By NIKOS KONSTANDARAS
Published: December 9, 2013
ATHENS — The Greeks are in a struggle for survival. And the odds are piling up against us. The fight is not only on the economic front, as we try to meet our commitments under an international 240-billion-euro bailout deal that has resulted in greatly reduced incomes, higher costs and taxes, and an overriding sense of insecurity. The danger is even more basic: Deaths are outnumbering births, people are leaving the country, and the population is aging so fast that in a few decades Greece may be unable to produce enough wealth to take care of its people and may cease to be a viable nation state.
“People tend to overlook the importance of the population, even though everything begins with it,” says Michalis Papadakis, professor emeritus of statistics and social security at the University of Piraeus, who has spent his life studying the issue. “Demographic reduction undermines defense capabilities, it cuts down the work force and obstructs business.”
He noted that 2011 was the first year in which the number of Greece’s residents dropped (with deaths exceeding births by 4,671). According to the European Union’s statistical service, in 2012 deaths in Greece outnumbered births by 16,300, while 44,200 more people left the country than moved to it.
Many European Union countries face a similar demographic problem and the Union as a whole is aging fast. But whereas European Union and national officials are looking for ways to deal with an aging population, in Greece the battle for economic survival is so overwhelming that no one has time for the bigger picture. In the urge to cut spending and stop borrowing, the Greeks have not been able to do the things that might have encouraged people to have children.
For instance, other countries — wealthy Germany, for one — are focusing on boosting youth employment, keeping people in the work force beyond today’s retirement age, and finding ways to balance commitments to family and work. But in Greece, even though the retirement age was raised to 67 from 65, efforts to cut down public and private sector employees over the past three years have pushed an estimated 150,000 people into retirement before their time (for a total of some 2.7 million pensioners). Unemployment is at 27.3 percent (1.4 million people), with over 60 percent of those under 24 without jobs. Those who do have work are getting less pay and facing higher taxes — and they don’t know what tomorrow will bring. Even immigrants from Bangladesh and Pakistan, who came seeking a better life, are moving on.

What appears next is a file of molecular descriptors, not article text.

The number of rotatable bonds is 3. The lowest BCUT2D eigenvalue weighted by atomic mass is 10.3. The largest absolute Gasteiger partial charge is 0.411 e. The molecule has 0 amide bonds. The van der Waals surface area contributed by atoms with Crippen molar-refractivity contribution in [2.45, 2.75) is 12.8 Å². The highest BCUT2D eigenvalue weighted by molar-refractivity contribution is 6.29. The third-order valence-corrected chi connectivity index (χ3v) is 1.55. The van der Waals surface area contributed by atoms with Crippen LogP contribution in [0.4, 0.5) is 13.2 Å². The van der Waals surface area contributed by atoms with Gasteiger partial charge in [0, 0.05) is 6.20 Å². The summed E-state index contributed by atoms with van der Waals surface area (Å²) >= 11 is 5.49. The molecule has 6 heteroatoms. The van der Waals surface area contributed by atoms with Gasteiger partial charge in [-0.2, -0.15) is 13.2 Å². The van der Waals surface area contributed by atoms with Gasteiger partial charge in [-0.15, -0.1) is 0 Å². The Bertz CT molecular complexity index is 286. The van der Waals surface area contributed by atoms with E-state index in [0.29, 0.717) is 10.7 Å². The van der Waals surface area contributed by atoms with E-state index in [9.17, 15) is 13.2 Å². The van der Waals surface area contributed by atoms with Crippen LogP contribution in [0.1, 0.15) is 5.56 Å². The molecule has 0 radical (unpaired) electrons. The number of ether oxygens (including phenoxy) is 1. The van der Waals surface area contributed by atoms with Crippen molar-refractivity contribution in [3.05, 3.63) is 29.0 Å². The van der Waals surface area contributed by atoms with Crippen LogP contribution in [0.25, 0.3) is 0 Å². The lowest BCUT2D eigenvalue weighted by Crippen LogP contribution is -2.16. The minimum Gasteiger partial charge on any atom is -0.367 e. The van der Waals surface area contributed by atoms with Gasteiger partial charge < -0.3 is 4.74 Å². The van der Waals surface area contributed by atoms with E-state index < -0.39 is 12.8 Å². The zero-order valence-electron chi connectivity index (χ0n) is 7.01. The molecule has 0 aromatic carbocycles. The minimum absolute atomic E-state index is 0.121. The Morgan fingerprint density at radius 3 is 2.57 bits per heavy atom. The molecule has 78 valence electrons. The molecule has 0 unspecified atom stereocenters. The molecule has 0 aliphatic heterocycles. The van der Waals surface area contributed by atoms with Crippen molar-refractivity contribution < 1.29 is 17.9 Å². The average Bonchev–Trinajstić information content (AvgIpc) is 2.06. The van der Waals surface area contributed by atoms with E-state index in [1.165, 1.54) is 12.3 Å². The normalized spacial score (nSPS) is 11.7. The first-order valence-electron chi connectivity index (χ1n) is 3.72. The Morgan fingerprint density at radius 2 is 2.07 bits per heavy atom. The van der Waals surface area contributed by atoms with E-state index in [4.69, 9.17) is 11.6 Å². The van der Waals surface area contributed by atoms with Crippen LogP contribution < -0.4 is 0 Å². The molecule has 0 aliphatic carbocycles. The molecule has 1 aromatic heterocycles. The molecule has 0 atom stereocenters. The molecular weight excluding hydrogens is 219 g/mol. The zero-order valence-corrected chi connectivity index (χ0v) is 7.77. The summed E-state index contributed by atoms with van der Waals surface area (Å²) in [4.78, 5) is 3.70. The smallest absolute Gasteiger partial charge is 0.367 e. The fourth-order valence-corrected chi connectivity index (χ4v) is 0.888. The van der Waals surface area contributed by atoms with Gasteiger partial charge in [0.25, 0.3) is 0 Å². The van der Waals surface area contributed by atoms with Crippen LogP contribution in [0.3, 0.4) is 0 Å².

In 2012, the number of employed people in Greece was 3.8 million, while pensioners and the unemployed totaled 4.1 million, out of a population of 11,062,500. Fewer and fewer people are shouldering the burden of keeping the country on its feet. The 25 percent drop in Greece’s gross domestic product since 2008 reflects the reduction in people’s incomes as well as the state’s need to get as much out of them as possible, leaving few with disposable income, and forcing others to draw on their savings to meet their obligations.
Several European countries face challenges posed by their citizens’ living longer, having fewer children and moving abroad. It is not just countries plagued by high debt, like Greece, Portugal, Ireland, Italy and Spain, that are suffering. The problem of higher medical and pension costs for an aging population is a product of widespread prosperity and high standards of health and social security — joys that countries like Greece discovered only after joining the European Union. In Ireland, a high rate of emigration in 2012 was offset by a high birthrate. Elsewhere, immigration offset low birthrates. In Greece, though, an already low birthrate and emigration, including highly skilled graduates like doctors and engineers, resulted in a drop in population.
Mr. Papadakis, the demographer, says that though there is no reported research on this yet, there is a trend toward people marrying later and then delaying having their first child. The most recent Greek statistical service figures show the number of weddings dropping from 59,212 in 2009 (the year in which the impact of the crisis first became evident) to 55,099 in 2011.
Marilena Kapidaki, an obstetrician, says that among her clients, people who married usually decided to have children but appeared to be limiting themselves to one child. “I would not be surprised if the fertility rate has dropped even further during the crisis,” she says. The latest statistics, from 2011, showed a fertility rate of 1.4 in Greece, well below the 2.1 needed to replenish the previous generation. “A lot has changed since 2010,” Dr. Kapidaki says.
Even without statistical confirmation, the trend is evident. Some maternity hospitals have shut down wings and turned them over to other medical specialties, while many schools in the provinces and on the islands have only a handful of students. In village after village, the elderly outnumber locals and immigrants of working age.
The most frightening figure is a Eurostat projection which estimates that, in 2050, 32.1 percent of the Greek population will be over 65, compared with 16.6 percent in 2000. And this projection was made in 2007, before the crisis hit Greece’s population. We were still living high, before widespread unemployment, hasty retirement and the emigration of those with the skills to succeed abroad. New projections will most likely be much worse.
And yet, Greece has two mighty reasons for hope. It has a dynamic and prospering diaspora, mainly in the United States and Australia; and its European Union membership is a pillar of support today but, with its open borders, also a potential source of immigration. If we in Greece can hold the country steady through the crisis, and work toward optimism and opportunity for ourselves, then people will come.
Nikos Konstandaras is the managing editor and a columnist at the newspaper Kathimerini.